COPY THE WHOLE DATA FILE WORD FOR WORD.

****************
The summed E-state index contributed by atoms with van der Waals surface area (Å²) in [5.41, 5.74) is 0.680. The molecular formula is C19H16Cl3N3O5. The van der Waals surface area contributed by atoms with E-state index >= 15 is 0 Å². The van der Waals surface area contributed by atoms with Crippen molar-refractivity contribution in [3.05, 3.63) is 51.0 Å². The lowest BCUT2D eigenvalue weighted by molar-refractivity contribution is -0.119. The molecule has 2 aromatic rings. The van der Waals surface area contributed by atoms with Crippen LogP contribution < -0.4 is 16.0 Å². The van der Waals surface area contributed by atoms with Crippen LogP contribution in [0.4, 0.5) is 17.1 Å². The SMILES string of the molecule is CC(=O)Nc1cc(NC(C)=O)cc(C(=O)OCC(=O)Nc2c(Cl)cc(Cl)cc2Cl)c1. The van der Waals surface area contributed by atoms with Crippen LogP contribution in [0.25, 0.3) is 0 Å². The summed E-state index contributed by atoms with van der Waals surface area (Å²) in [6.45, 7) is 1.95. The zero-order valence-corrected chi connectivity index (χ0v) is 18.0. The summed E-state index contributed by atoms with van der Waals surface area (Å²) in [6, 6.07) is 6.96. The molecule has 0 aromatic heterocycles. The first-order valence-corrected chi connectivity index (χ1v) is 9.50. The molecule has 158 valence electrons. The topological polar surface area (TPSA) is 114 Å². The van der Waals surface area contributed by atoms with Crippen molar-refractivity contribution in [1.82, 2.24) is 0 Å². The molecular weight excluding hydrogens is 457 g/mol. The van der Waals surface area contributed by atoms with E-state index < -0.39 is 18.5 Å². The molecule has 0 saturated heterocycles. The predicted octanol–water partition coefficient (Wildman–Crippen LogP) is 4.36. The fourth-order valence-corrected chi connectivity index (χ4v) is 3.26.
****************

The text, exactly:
The summed E-state index contributed by atoms with van der Waals surface area (Å²) in [5.41, 5.74) is 0.680. The molecular formula is C19H16Cl3N3O5. The van der Waals surface area contributed by atoms with E-state index >= 15 is 0 Å². The van der Waals surface area contributed by atoms with Crippen molar-refractivity contribution in [3.05, 3.63) is 51.0 Å². The lowest BCUT2D eigenvalue weighted by molar-refractivity contribution is -0.119. The molecule has 2 aromatic rings. The van der Waals surface area contributed by atoms with Crippen LogP contribution < -0.4 is 16.0 Å². The van der Waals surface area contributed by atoms with Crippen LogP contribution in [0.4, 0.5) is 17.1 Å². The SMILES string of the molecule is CC(=O)Nc1cc(NC(C)=O)cc(C(=O)OCC(=O)Nc2c(Cl)cc(Cl)cc2Cl)c1. The van der Waals surface area contributed by atoms with Crippen LogP contribution in [0.25, 0.3) is 0 Å². The summed E-state index contributed by atoms with van der Waals surface area (Å²) in [6.45, 7) is 1.95. The zero-order valence-corrected chi connectivity index (χ0v) is 18.0. The summed E-state index contributed by atoms with van der Waals surface area (Å²) in [6, 6.07) is 6.96. The molecule has 0 aromatic heterocycles. The first-order valence-corrected chi connectivity index (χ1v) is 9.50. The molecule has 158 valence electrons. The topological polar surface area (TPSA) is 114 Å². The van der Waals surface area contributed by atoms with Crippen molar-refractivity contribution in [1.82, 2.24) is 0 Å². The molecular weight excluding hydrogens is 457 g/mol. The van der Waals surface area contributed by atoms with E-state index < -0.39 is 18.5 Å². The molecule has 0 saturated heterocycles. The predicted octanol–water partition coefficient (Wildman–Crippen LogP) is 4.36. The fourth-order valence-corrected chi connectivity index (χ4v) is 3.26.